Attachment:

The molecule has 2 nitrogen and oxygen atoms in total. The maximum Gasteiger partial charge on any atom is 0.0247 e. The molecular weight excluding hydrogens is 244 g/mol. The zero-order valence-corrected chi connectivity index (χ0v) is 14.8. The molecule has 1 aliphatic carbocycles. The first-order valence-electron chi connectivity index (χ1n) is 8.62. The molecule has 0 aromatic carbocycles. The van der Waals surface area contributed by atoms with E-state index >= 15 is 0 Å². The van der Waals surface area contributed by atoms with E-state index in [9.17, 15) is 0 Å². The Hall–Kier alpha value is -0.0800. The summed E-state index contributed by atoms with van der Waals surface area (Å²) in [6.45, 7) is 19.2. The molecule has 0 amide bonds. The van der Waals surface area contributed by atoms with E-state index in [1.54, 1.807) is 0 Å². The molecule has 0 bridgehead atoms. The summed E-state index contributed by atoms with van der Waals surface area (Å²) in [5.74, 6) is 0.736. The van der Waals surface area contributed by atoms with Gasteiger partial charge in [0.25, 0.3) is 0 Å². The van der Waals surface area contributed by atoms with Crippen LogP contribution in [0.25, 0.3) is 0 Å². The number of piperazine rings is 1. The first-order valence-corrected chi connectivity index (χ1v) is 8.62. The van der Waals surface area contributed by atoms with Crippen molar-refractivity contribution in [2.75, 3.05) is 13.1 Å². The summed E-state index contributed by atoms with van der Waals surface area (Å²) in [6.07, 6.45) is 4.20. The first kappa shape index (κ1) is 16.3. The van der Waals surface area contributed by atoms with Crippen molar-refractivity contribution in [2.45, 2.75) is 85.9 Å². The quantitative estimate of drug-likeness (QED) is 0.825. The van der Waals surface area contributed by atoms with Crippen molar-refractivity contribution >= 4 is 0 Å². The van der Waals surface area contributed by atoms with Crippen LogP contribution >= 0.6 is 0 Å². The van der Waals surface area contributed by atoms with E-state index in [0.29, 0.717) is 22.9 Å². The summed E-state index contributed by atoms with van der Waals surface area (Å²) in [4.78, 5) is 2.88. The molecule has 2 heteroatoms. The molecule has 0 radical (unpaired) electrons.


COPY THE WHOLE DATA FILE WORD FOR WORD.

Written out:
The molecule has 2 nitrogen and oxygen atoms in total. The maximum Gasteiger partial charge on any atom is 0.0247 e. The molecular weight excluding hydrogens is 244 g/mol. The zero-order valence-corrected chi connectivity index (χ0v) is 14.8. The molecule has 1 aliphatic carbocycles. The first-order valence-electron chi connectivity index (χ1n) is 8.62. The molecule has 0 aromatic carbocycles. The van der Waals surface area contributed by atoms with E-state index >= 15 is 0 Å². The van der Waals surface area contributed by atoms with E-state index in [9.17, 15) is 0 Å². The Hall–Kier alpha value is -0.0800. The summed E-state index contributed by atoms with van der Waals surface area (Å²) in [6.45, 7) is 19.2. The molecule has 0 amide bonds. The van der Waals surface area contributed by atoms with E-state index in [1.54, 1.807) is 0 Å². The molecule has 0 bridgehead atoms. The summed E-state index contributed by atoms with van der Waals surface area (Å²) in [5.74, 6) is 0.736. The van der Waals surface area contributed by atoms with Gasteiger partial charge in [0.25, 0.3) is 0 Å². The van der Waals surface area contributed by atoms with Crippen LogP contribution in [0.25, 0.3) is 0 Å². The number of piperazine rings is 1. The first-order valence-corrected chi connectivity index (χ1v) is 8.62. The van der Waals surface area contributed by atoms with Crippen molar-refractivity contribution in [2.75, 3.05) is 13.1 Å². The summed E-state index contributed by atoms with van der Waals surface area (Å²) in [6.07, 6.45) is 4.20. The first kappa shape index (κ1) is 16.3. The van der Waals surface area contributed by atoms with Crippen molar-refractivity contribution in [2.45, 2.75) is 85.9 Å². The quantitative estimate of drug-likeness (QED) is 0.825. The van der Waals surface area contributed by atoms with Crippen molar-refractivity contribution >= 4 is 0 Å². The van der Waals surface area contributed by atoms with Crippen LogP contribution >= 0.6 is 0 Å². The van der Waals surface area contributed by atoms with E-state index in [0.29, 0.717) is 22.9 Å². The summed E-state index contributed by atoms with van der Waals surface area (Å²) in [4.78, 5) is 2.88. The molecule has 2 heteroatoms. The molecule has 0 radical (unpaired) electrons.